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Matthew Yglesias

Focus on Better Jobs, Not Better Jobless Benefits

The expiration of extra unemployment assistance provided during the pandemic is not the calamity that many progressives say it is. 

The jobs are out there.

The jobs are out there.

Photographer: Mario Tama/Getty Images North America

Emergency unemployment benefits are ending this month for about 7.5 million Americans, prompting much anxiety about their fate. Even some of President Joe Biden’s aides are upset at their boss’s refusal to push for an extension of the program, telling the Washington Post that a “cutoff of benefits poses a serious danger to millions of Americans who remain out of work.”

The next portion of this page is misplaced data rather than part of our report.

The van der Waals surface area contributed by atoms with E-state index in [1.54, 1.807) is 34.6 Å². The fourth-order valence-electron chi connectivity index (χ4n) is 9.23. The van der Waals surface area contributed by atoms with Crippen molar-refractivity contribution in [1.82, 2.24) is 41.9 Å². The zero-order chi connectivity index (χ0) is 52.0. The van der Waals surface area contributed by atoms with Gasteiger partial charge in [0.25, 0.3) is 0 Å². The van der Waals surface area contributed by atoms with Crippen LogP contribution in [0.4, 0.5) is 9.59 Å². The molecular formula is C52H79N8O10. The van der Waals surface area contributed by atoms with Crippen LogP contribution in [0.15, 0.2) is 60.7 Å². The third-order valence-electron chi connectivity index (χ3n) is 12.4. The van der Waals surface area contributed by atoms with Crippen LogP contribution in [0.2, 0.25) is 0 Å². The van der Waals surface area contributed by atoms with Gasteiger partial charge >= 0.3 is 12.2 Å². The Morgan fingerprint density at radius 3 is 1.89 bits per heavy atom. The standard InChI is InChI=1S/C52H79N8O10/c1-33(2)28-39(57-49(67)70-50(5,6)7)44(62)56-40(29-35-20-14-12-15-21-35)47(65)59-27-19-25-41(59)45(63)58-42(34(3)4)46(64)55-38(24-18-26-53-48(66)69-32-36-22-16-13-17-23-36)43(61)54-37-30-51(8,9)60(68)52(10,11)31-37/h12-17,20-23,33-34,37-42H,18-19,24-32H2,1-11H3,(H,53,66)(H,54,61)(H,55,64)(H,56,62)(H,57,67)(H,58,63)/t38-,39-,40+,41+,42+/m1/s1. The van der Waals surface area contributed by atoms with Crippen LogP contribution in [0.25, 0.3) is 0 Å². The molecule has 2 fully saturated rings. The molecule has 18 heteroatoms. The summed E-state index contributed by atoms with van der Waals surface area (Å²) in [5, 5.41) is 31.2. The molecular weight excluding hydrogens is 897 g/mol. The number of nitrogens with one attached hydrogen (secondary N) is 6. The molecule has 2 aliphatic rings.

Their boss’s more serene view is more likely correct. There is an in-the-weeds academic debate over whether enhanced jobless benefits, instituted because of the pandemic, are causing a meaningful reduction in job growth. (Short version: There are several studies showing only a modest impact on growth, and there are many commentators on the left spinning those results as showing no impact.) But the big picture is clear: After hitting a record high in June, job openings hit a new record high in July.